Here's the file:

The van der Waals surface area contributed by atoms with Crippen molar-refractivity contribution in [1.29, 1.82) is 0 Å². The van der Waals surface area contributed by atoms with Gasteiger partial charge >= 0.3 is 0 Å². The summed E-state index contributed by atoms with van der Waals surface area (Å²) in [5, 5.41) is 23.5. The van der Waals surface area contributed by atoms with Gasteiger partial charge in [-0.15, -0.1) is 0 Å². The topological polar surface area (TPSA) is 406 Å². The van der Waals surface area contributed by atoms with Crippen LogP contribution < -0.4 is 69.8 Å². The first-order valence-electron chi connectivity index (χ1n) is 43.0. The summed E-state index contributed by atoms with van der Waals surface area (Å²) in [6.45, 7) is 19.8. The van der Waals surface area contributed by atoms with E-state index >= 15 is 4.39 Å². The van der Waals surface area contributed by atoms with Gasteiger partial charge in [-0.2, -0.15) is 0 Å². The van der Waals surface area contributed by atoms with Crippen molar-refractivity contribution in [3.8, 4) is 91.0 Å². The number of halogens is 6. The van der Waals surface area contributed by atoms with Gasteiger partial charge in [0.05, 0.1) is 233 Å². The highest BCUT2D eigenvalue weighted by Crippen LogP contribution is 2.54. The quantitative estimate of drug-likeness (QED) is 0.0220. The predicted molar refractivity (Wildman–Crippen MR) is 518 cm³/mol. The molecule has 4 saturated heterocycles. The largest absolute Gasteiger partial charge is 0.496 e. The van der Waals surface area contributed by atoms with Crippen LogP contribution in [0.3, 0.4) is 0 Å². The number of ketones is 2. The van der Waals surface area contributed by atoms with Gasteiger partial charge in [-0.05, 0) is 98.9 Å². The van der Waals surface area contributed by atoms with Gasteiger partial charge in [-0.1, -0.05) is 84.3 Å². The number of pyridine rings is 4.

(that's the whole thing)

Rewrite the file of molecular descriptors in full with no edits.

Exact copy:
The van der Waals surface area contributed by atoms with Crippen molar-refractivity contribution in [1.29, 1.82) is 0 Å². The van der Waals surface area contributed by atoms with Gasteiger partial charge >= 0.3 is 0 Å². The summed E-state index contributed by atoms with van der Waals surface area (Å²) in [5, 5.41) is 23.5. The van der Waals surface area contributed by atoms with Gasteiger partial charge in [-0.15, -0.1) is 0 Å². The topological polar surface area (TPSA) is 406 Å². The van der Waals surface area contributed by atoms with Crippen LogP contribution < -0.4 is 69.8 Å². The first-order valence-electron chi connectivity index (χ1n) is 43.0. The summed E-state index contributed by atoms with van der Waals surface area (Å²) in [6.45, 7) is 19.8. The van der Waals surface area contributed by atoms with E-state index >= 15 is 4.39 Å². The van der Waals surface area contributed by atoms with Gasteiger partial charge in [-0.2, -0.15) is 0 Å². The van der Waals surface area contributed by atoms with Crippen molar-refractivity contribution in [3.8, 4) is 91.0 Å². The number of halogens is 6. The van der Waals surface area contributed by atoms with Gasteiger partial charge in [0.05, 0.1) is 233 Å². The highest BCUT2D eigenvalue weighted by Crippen LogP contribution is 2.54. The quantitative estimate of drug-likeness (QED) is 0.0220. The predicted molar refractivity (Wildman–Crippen MR) is 518 cm³/mol. The molecule has 4 saturated heterocycles. The largest absolute Gasteiger partial charge is 0.496 e. The van der Waals surface area contributed by atoms with Crippen LogP contribution in [0.3, 0.4) is 0 Å². The number of ketones is 2. The van der Waals surface area contributed by atoms with Gasteiger partial charge in [-0.05, 0) is 98.9 Å². The van der Waals surface area contributed by atoms with Gasteiger partial charge in [-0.1, -0.05) is 84.3 Å². The number of pyridine rings is 4.